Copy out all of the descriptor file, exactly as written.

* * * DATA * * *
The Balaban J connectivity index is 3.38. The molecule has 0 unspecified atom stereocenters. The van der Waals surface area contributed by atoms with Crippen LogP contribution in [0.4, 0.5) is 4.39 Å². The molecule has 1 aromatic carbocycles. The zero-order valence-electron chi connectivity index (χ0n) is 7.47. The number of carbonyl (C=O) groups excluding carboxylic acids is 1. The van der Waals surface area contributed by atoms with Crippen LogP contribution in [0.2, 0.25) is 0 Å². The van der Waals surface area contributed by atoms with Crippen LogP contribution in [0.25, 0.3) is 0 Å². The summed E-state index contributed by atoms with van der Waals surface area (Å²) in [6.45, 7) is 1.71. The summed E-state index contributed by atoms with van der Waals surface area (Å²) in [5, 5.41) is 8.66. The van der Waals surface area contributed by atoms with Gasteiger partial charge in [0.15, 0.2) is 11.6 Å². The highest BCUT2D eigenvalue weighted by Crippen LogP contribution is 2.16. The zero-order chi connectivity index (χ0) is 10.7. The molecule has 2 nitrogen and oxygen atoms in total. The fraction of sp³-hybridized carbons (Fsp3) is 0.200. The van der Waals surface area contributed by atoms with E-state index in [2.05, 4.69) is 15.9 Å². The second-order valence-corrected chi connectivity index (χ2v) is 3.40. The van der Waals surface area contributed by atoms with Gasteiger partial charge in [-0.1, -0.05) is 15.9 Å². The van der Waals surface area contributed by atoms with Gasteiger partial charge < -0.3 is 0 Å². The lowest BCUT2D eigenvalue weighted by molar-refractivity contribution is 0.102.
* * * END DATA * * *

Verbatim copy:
The Balaban J connectivity index is 3.38. The molecule has 0 unspecified atom stereocenters. The van der Waals surface area contributed by atoms with Crippen LogP contribution in [0.4, 0.5) is 4.39 Å². The molecule has 1 aromatic carbocycles. The zero-order valence-electron chi connectivity index (χ0n) is 7.47. The number of carbonyl (C=O) groups excluding carboxylic acids is 1. The van der Waals surface area contributed by atoms with Crippen LogP contribution in [0.2, 0.25) is 0 Å². The van der Waals surface area contributed by atoms with Crippen LogP contribution in [0.25, 0.3) is 0 Å². The summed E-state index contributed by atoms with van der Waals surface area (Å²) in [6.45, 7) is 1.71. The summed E-state index contributed by atoms with van der Waals surface area (Å²) in [5, 5.41) is 8.66. The van der Waals surface area contributed by atoms with Gasteiger partial charge in [0.15, 0.2) is 11.6 Å². The highest BCUT2D eigenvalue weighted by Crippen LogP contribution is 2.16. The zero-order chi connectivity index (χ0) is 10.7. The molecule has 2 nitrogen and oxygen atoms in total. The fraction of sp³-hybridized carbons (Fsp3) is 0.200. The van der Waals surface area contributed by atoms with E-state index in [2.05, 4.69) is 15.9 Å². The second-order valence-corrected chi connectivity index (χ2v) is 3.40. The van der Waals surface area contributed by atoms with Gasteiger partial charge in [-0.1, -0.05) is 15.9 Å². The van der Waals surface area contributed by atoms with Gasteiger partial charge < -0.3 is 0 Å². The lowest BCUT2D eigenvalue weighted by molar-refractivity contribution is 0.102.